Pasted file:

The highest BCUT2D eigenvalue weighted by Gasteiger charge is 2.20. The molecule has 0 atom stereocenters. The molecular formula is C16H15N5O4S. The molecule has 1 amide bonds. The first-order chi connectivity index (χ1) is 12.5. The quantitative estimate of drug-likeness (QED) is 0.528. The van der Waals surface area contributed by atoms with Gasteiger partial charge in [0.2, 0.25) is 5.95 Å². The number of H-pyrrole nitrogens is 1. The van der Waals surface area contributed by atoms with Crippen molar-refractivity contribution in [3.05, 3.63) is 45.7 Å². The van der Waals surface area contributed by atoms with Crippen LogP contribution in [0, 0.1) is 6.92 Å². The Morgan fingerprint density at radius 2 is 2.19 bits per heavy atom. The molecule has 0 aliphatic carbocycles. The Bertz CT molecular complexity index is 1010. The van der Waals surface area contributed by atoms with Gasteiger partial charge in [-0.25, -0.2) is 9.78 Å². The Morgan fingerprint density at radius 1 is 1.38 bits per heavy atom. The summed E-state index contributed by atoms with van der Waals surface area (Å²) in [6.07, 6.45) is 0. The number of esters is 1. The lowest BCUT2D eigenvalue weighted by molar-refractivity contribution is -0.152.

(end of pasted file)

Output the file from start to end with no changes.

The highest BCUT2D eigenvalue weighted by Gasteiger charge is 2.20. The molecule has 0 atom stereocenters. The molecular formula is C16H15N5O4S. The molecule has 1 amide bonds. The first-order chi connectivity index (χ1) is 12.5. The quantitative estimate of drug-likeness (QED) is 0.528. The van der Waals surface area contributed by atoms with Gasteiger partial charge in [0.2, 0.25) is 5.95 Å². The number of H-pyrrole nitrogens is 1. The van der Waals surface area contributed by atoms with Crippen molar-refractivity contribution in [3.05, 3.63) is 45.7 Å². The van der Waals surface area contributed by atoms with Crippen LogP contribution in [0, 0.1) is 6.92 Å². The Morgan fingerprint density at radius 2 is 2.19 bits per heavy atom. The molecule has 0 aliphatic carbocycles. The Bertz CT molecular complexity index is 1010. The van der Waals surface area contributed by atoms with Gasteiger partial charge in [-0.25, -0.2) is 9.78 Å². The Morgan fingerprint density at radius 1 is 1.38 bits per heavy atom. The summed E-state index contributed by atoms with van der Waals surface area (Å²) in [6.07, 6.45) is 0. The number of esters is 1. The lowest BCUT2D eigenvalue weighted by molar-refractivity contribution is -0.152.